His ear to hearken to my need.
The wisdom of my God to teach,
His hand to guide, His shield to ward,
The word of God to give me speech,
His heavenly host to be my guard.

Against the demon snares of sin,
The vice that gives temptation force,
The natural lusts that war within,
The hostile men that mar my course;
Or few or many, far or nigh,
In every place and in all hours,
Against their fierce hostility,
I bind to me these holy powers.

Against all Satan’s spells and wiles,
Against false words of heresy,
Against the knowledge that defiles,
Against the heart’s idolatry,
Against the wizard’s evil craft,
Against the death wound and the burning,
The choking wave and the poisoned shaft,
Protect me, Christ, till Thy returning.

Caregivers don’t face all of those threats, thank God, although some moments feel like hell’s been unleashed against us.

Whatever we face, Patrick gives us the example of sticking with those who’ve “enslaved” us, growing in love and service for them, and practicing high level self-care to carry out our work.

Happy St. Patrick’s Day.

High level diagnostic tools for autism

I’m at home today, as Melissa is under the weather (why does that mean “sick”? I mean, our weather is nice right now) and Joey is still coming back from a seizure or two.

It is quiet at the moment and that’s allowing me to brush up on some autism diagnostic techniques I’ve gained over the years. For example:

1) Creaking bed. This suggests several possible diagnoses and requires other confirming facts.  It can mean

  • “Quit saying you’re waiting for him to move to a group residence and just buy him a new bed already.”
  • “He’s recovered well enough to play trampoline on it again.”  (Confirmation by breaking glass sound of his head hitting the ceiling light fixture).
  • “He’s sleeping but tossing and turning.”
  • “Stop listening and get in there!  He’s having a seizure again!”

2) Sitting still in parents’ room with bleary eyes.  He’s really sick.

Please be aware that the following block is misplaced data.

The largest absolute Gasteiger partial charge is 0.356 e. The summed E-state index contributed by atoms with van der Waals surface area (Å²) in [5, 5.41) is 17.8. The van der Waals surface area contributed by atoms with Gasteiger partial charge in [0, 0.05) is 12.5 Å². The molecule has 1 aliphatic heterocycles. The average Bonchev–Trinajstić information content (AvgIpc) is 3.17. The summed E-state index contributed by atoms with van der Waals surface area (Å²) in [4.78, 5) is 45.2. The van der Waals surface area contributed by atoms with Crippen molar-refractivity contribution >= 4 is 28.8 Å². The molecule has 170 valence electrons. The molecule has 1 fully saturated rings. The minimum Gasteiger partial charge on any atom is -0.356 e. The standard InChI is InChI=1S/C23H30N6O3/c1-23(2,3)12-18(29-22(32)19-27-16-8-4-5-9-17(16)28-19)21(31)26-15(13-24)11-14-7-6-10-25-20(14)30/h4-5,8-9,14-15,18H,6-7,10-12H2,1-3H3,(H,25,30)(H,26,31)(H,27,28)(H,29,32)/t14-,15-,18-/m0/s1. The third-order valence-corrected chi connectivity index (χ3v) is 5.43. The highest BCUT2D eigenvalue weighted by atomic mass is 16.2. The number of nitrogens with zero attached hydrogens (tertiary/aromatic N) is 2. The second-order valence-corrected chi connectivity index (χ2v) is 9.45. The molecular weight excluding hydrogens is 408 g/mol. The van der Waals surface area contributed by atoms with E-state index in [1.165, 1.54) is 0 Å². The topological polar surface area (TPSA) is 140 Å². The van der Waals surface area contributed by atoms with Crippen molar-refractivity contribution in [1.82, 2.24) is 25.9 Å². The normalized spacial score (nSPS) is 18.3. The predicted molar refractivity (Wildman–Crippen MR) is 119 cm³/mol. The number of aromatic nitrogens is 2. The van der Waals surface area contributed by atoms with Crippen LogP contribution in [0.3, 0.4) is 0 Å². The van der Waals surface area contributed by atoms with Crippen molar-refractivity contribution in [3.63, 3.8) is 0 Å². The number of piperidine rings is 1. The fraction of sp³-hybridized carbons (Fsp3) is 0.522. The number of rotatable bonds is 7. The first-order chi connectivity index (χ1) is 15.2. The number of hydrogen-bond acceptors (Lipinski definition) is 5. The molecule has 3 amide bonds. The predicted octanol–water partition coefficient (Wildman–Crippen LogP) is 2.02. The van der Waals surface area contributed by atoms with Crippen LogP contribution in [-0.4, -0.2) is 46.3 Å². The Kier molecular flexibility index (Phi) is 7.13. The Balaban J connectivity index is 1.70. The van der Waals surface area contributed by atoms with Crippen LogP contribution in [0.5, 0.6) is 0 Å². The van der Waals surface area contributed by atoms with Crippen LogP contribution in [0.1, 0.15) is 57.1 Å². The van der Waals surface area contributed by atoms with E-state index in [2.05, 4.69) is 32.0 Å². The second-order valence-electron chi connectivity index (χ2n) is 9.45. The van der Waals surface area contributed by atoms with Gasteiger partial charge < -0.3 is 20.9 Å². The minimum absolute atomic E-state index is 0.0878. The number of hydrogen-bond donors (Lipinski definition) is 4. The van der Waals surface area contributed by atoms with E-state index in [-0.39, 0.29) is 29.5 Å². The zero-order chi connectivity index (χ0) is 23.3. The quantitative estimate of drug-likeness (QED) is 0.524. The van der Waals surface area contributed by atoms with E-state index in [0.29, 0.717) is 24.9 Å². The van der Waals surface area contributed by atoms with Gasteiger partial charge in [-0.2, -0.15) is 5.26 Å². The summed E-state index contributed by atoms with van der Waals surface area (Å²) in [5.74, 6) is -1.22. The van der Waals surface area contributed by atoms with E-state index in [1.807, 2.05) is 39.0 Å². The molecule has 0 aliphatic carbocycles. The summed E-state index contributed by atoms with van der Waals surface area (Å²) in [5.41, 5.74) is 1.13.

3) Sitting still in parents’ room with bleary eyes and not talking.  He snuck in an extra seizure while you were in the bathroom.

4) Laughing and playing a video clip over and over.  All clear.

None of the above indicate Lupus.

Joey rescues dad

I think the “spring forward” time change messed with me more than it did with our son.

He’s rolled with it pretty well. I have to nudge him awake rather than rely upon his usual early self-start, but he’s OK with that this year (he hasn’t always been so nice with time changes).

So last night I forgot to put the trash out for the garbage man.

This morning, Joey’s paratransit arrived. While Joey was walking down the driveway, the trash truck pulled up and waited for him to get on his bus.

This gave me just enough time to fly through the house and get the trash can rolled down to the curb.

The garbage man was really pleasant – I think Joey’s presence tends to soften hearts sometimes. Of course I was pouring out effusive thanks for the fact that the truck waited for my delinquent can.

Later today Melissa and I will take Joey to tour a residential facility, which is in contention to be his new home once July arrives.

Now I’m wondering if I can do without his help around here. Not good to miss trash day.

That time change thing

Our son is sleeping in. So far, so good.

The spring time change in particular messes with him. He is likely to be out of sorts when he’s up. Cranky. Anxious. More prone to seizures. The altered daylight pattern is not his friend.

I anticipated the lost hour and got enough sleep for myself, so I’m feeling pretty good to start this Sunday. We’ll see how Joey does and if any of us are feeling intact by the end of the day.

Hope those in your care (and you) come through the day well.

Wandering in the Wasteland

Another blogger, prone to fretting. Caregivers can become overwhelmed by thinking about “all the could go wrong,” “all that’s ahead” and all kinds of other “alls.” A good thought here.

His Truth Will Set You Free


My mind tends to wander in the wasteland; those dark and lifeless places where my thoughts get captured by the dusty and dying things of this world. Worrying about things at work, fretting about home projects, wondering about the future of our shrinking world with seemingly growing violence – such places are the wasteland of my mind.

But eventually I drag my mind out of the wasteland, brush off the dust, and look back to God. And He’s always there, always waiting for me, within my mind and with my soul. He never gives up on me, no matter how often I let myself get pulled into the wasteland. And I’m so grateful.